Three sausages, four strips of bacon, two hard-boiled eggs with mustard, two slices of buttered toast, a tall glass of skim milk, a short glass of tomato juice. I felt so blessed that I even drank all of that, wincing only slightly.
Nurse Susie went about emptying some of my bags and replacing others.
“I wouldn’t be in such a hurry if I was you,” she whispered, leaning closer so I could see the freckles on the tops of her breasts and smell her lavender perfume. “Those policemen are back. They give me the creeps. That officer Wolff lives up his name, and he’s married, unless that ring is a lie. Mine isn’t. I told them would have to wait until after you ate and did your duty.”
“But I don’t have any duty to do,” I replied. “That prune bomb…”
She shushed me with a finger to my lips.
“They don’t have to know that,” she said.
So I took my time. I read some more Tolkien while she puttered around the room, humming, straightening things that were already straight.
At last she sighed.
“I really must go,” she said. “It’s time to face the music.”
“There’s nothing musical about those pri…guys,” I said.
“I’ll be praying for you,” she said.
That’s two good women praying for me already today, I thought. Beats hell out of two bad cops.
That may have been overconfidence on my part.
Bad and Badder, that is, officers BERNARD and WOLFF entered.
Trooper Wolff bore the grim grimace of an officer scorned. He looked like he wanted to arrest me on suspicion of breathing. Staring into his beady black eyes, I thought that he wouldn’t be able to get that charge to stick.
But as the Four Tops sang in another of Lt. Lee’s favorites, it was the same old song.
They asked me questions I didn’t know the answers to about Crow and Bird and the Drummer. I told them I didn’t know the answers. They asked them again in different ways. I said I didn’t know the same way. They were particularly hot to know the whereabouts of Ronald Rednarski, who I began to suspect was the Drummer.
Finally I asked them a question.
“Why am I here in this hospital?”
Wolff leaned so close that my eyebrows began to burn from his halitosis.
“You really don’t know?” he said, growling like he wanted to tear my throat out with his yellowed fangs.
“If I knew, why would I ask you?”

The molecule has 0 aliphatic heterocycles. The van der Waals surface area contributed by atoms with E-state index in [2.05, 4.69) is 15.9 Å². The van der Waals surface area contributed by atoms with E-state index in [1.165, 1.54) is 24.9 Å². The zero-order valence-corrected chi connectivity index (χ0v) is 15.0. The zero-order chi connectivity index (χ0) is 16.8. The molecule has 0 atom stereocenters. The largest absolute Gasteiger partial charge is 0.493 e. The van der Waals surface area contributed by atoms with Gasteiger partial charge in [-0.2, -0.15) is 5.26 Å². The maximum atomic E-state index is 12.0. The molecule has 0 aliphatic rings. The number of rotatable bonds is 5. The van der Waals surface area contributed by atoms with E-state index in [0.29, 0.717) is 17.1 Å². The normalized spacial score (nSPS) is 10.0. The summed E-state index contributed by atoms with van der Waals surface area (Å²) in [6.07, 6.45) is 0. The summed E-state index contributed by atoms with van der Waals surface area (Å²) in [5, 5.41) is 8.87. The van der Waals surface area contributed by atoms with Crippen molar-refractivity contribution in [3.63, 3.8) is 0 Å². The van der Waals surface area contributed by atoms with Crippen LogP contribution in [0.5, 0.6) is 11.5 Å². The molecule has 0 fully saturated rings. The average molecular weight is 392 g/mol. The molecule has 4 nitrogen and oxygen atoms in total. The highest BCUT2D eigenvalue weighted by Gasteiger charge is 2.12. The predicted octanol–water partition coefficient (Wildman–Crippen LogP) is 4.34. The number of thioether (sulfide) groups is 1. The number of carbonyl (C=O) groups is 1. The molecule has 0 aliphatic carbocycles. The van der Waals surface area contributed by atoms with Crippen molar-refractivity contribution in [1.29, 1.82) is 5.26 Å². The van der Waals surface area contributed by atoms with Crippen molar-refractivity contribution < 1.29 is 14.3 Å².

Officer Bernard stood up.
“Come on, Dan, let’s go,” he said. “This punk is wasting our time.”
“We’ll be back,” he said.
“I’ll probably be here,” I said.
“You’d better be,” he snarled.
Like most days in a hospital, the rest of this one went slowly.
I read, I slept. Lunch was chicken noodle soup and a chicken salad sandwich on wheat bread with skim milk and hot tea. A bit heavy on the poultry, but I didn’t complain to nurse Susie.
“How did it go?” she asked.
“It went,” I said.
And then I asked her:
“Please,” I pleaded. “Why am I in here?”
“If I told you, they’d find out,” she whispered. “And they’d fire me.”
I read more. The hobbits had just met a sinister man named Strider. They didn’t like the looks of him, and I didn’t either.
Neither Fr. Philip nor Sr. Lee returned, and I didn’t ask for them.
Nurse Susie served supper silently: beef broth with a hot beef sandwich and mashed potatoes, heavy on the hospital gravy, with ice water and skim milk. No tea. The meal was as heavily bovine as lunch had been over-chickened.
Not long after dark, another nurse came in to change my bags. She left me with a plastic hospital glass full of ice water and a sleeping pill.
But I didn’t take it. I was caught up in Tolkien’s tale. The lack of someone else sharing my room meant the television had been off all day. I liked that.
I was about to take it when the door opened and a tall man in orderly’s greens came in.
I looked up at him. In the dim light of my reading lamp, he looked familiar. “T. SULLIVAN,” said the identification badge he wore.
“Stevie?” he said quietly.
“Drummer?” I replied unbelievingly. His long hair and his thick beard were gone.
“Shhh,” he said. “We’ve got to get you out of here. Now, be quiet and listen…”
And I did.
“WE GOTTA GET OUT OF THIS PLACE”
To be continued.